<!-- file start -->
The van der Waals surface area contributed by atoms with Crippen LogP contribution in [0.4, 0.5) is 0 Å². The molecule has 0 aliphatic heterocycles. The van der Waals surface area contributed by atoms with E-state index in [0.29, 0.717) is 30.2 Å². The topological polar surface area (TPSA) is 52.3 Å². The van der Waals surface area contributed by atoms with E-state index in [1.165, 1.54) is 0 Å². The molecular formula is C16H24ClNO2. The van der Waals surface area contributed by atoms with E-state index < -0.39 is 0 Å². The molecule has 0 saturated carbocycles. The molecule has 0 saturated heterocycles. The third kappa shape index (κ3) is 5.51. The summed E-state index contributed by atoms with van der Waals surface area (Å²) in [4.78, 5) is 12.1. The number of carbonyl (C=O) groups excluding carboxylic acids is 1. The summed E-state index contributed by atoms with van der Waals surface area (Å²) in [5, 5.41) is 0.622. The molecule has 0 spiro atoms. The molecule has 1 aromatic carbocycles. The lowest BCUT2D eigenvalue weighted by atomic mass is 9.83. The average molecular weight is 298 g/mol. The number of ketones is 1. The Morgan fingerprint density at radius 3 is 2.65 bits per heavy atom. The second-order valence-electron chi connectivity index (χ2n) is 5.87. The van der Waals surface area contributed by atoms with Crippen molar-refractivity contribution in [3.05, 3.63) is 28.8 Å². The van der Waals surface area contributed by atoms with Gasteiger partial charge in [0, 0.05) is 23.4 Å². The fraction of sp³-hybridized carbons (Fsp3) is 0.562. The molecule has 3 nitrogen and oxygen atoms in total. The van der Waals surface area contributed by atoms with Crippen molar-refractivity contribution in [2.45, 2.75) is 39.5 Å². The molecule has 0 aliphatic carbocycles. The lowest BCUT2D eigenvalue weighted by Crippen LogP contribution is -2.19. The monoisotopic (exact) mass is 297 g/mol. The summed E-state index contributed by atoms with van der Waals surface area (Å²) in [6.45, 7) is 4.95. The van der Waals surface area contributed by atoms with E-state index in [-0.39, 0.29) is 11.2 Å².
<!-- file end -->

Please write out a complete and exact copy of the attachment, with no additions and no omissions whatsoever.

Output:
The van der Waals surface area contributed by atoms with Crippen LogP contribution in [0.4, 0.5) is 0 Å². The molecule has 0 aliphatic heterocycles. The van der Waals surface area contributed by atoms with E-state index in [0.29, 0.717) is 30.2 Å². The topological polar surface area (TPSA) is 52.3 Å². The van der Waals surface area contributed by atoms with E-state index in [1.165, 1.54) is 0 Å². The molecular formula is C16H24ClNO2. The van der Waals surface area contributed by atoms with E-state index < -0.39 is 0 Å². The molecule has 0 saturated carbocycles. The molecule has 0 saturated heterocycles. The third kappa shape index (κ3) is 5.51. The summed E-state index contributed by atoms with van der Waals surface area (Å²) in [4.78, 5) is 12.1. The number of carbonyl (C=O) groups excluding carboxylic acids is 1. The summed E-state index contributed by atoms with van der Waals surface area (Å²) in [5, 5.41) is 0.622. The molecule has 0 spiro atoms. The molecule has 1 aromatic carbocycles. The lowest BCUT2D eigenvalue weighted by atomic mass is 9.83. The average molecular weight is 298 g/mol. The number of ketones is 1. The Morgan fingerprint density at radius 3 is 2.65 bits per heavy atom. The second-order valence-electron chi connectivity index (χ2n) is 5.87. The van der Waals surface area contributed by atoms with Crippen molar-refractivity contribution in [3.05, 3.63) is 28.8 Å². The van der Waals surface area contributed by atoms with Gasteiger partial charge in [0, 0.05) is 23.4 Å². The fraction of sp³-hybridized carbons (Fsp3) is 0.562. The molecule has 3 nitrogen and oxygen atoms in total. The van der Waals surface area contributed by atoms with Crippen molar-refractivity contribution in [2.45, 2.75) is 39.5 Å². The molecule has 0 aliphatic carbocycles. The lowest BCUT2D eigenvalue weighted by Crippen LogP contribution is -2.19. The monoisotopic (exact) mass is 297 g/mol. The summed E-state index contributed by atoms with van der Waals surface area (Å²) in [6.45, 7) is 4.95. The van der Waals surface area contributed by atoms with E-state index in [-0.39, 0.29) is 11.2 Å².